Ireland Revenue assesses taxes on your income, but if you’re savvy, there are many different ways to reduce your tax liability. Want to keep more of your money in your pocket? Then, check out these tax-saving strategies:

1. Claim tax relief on qualifying expenses.

Ireland Revenue offers tax relief on a variety of expenses. Acquaint yourself with the expenses that you can claim relief on, and then, save your receipts. You don’t need to remit receipts with your return, but you’ll need them if Revenue decides to check your claims. 

You can claim relief on the following:

  • Tuition for third-level education up to €7,000 per course, per person, per academic year.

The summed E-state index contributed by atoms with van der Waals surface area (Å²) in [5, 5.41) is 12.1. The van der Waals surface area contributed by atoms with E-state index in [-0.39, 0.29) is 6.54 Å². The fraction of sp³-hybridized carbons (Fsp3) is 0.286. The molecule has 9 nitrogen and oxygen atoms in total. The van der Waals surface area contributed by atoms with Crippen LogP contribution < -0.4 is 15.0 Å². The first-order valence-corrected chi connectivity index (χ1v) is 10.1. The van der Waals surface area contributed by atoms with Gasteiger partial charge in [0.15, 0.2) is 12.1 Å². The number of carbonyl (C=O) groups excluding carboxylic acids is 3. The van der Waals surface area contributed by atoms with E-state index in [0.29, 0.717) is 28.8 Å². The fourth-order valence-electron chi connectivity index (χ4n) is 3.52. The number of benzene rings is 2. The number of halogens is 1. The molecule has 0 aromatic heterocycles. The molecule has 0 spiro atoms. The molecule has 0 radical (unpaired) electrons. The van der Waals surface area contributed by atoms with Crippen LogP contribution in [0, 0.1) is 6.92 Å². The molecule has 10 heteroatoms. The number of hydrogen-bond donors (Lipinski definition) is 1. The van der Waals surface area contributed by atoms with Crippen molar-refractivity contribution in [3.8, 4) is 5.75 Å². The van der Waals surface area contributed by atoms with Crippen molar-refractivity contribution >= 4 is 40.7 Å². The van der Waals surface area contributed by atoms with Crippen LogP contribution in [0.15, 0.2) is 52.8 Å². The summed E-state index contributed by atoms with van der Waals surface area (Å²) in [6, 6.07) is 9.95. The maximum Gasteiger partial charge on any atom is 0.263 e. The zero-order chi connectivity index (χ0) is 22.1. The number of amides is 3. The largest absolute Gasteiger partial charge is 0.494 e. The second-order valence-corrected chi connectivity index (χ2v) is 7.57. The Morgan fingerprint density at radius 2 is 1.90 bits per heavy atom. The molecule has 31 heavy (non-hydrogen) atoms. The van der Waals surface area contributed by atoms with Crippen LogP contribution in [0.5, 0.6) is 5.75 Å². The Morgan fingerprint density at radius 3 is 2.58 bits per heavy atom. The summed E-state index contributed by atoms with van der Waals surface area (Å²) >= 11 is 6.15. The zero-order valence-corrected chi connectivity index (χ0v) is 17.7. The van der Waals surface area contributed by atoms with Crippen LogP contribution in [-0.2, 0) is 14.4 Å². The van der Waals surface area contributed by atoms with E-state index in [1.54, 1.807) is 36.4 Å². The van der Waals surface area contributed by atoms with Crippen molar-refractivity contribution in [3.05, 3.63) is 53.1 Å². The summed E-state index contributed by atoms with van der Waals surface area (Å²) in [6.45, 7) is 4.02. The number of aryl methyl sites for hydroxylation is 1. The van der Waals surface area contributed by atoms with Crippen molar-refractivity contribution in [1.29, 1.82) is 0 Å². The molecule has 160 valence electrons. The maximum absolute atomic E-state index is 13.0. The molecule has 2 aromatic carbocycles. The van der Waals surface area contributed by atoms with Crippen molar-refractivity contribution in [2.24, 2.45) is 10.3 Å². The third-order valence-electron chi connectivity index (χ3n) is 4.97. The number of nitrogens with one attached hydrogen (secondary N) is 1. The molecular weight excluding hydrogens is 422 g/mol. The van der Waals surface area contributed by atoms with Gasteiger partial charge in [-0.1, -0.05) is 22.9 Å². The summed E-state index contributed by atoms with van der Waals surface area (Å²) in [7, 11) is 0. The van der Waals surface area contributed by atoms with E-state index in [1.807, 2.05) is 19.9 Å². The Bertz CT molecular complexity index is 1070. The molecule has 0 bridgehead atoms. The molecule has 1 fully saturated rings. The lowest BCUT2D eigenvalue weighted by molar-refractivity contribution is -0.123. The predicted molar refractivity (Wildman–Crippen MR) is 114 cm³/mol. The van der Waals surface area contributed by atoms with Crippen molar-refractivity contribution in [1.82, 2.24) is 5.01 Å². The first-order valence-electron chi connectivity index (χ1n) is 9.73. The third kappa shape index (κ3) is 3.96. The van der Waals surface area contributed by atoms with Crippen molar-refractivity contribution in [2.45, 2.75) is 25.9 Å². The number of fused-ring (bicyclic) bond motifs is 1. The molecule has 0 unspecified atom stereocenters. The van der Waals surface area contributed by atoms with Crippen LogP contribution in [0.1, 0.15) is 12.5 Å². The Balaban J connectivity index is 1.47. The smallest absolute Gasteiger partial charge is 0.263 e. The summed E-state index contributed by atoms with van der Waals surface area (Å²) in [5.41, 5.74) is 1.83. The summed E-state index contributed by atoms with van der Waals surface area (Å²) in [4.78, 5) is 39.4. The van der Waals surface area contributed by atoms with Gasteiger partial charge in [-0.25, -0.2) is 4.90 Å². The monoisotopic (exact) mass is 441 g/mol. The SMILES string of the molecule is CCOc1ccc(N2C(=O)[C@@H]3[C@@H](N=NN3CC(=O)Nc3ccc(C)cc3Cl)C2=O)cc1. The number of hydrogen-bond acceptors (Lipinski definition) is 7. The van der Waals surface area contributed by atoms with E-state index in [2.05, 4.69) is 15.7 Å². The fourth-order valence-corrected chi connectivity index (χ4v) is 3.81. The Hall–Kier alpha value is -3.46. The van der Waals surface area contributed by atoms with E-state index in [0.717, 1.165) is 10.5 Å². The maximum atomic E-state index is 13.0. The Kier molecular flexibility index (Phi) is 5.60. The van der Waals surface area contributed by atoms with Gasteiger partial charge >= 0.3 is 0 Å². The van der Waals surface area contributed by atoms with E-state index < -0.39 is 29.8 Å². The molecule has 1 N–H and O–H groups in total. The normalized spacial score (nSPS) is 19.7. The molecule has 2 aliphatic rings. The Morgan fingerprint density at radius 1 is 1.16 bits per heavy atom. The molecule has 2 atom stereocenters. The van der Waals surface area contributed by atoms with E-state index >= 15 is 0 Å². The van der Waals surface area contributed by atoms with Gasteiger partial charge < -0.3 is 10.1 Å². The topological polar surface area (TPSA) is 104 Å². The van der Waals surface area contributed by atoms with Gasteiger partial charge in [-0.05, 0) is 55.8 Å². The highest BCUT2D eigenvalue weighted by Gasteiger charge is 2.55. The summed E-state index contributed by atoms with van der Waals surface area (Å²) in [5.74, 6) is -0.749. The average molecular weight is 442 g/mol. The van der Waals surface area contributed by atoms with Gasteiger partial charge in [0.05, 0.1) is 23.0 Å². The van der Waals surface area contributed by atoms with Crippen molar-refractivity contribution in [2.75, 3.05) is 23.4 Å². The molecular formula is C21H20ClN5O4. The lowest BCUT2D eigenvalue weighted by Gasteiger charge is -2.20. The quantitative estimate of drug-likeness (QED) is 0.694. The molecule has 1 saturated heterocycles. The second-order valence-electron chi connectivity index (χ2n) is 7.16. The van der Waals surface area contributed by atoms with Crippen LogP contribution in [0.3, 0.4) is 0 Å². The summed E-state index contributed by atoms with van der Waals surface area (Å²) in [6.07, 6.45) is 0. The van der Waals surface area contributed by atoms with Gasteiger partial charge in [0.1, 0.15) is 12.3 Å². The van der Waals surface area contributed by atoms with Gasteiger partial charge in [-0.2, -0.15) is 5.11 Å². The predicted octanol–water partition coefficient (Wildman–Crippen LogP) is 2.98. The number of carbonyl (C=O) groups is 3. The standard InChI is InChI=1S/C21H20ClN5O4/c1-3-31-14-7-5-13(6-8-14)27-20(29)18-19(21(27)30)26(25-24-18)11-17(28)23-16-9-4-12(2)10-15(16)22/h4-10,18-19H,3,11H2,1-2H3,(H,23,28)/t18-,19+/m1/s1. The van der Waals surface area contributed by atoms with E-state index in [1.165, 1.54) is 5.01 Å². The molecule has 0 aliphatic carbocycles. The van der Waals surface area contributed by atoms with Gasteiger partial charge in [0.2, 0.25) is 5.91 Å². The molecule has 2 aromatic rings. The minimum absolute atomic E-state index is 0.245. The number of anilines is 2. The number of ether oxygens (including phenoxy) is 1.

• Qualifying health expenses including doctor’s services, hospital care, ambulance transport, IVF treatments, acupuncture, non-routine dental care, and mental health treatment from a psychologist or psychotherapist. 
  • Equipment required for work by claiming the flat rate expense allowance.
  • Maintenance payments made to a former spouse, but not payments designated for child support.

2. Reduce your tax liability with credits.

A tax credit reduces the amount of tax you need to pay, and unfortunately, countless credits arent claimed every year. To shave down your tax liability, look for credits and make sure that you claim them. Here are just a few of the available options.

  • The home carer tax credit for couples where one spouse or partner stays home to care for children. 
  • The age tax credit which is available to people aged 65 years or older.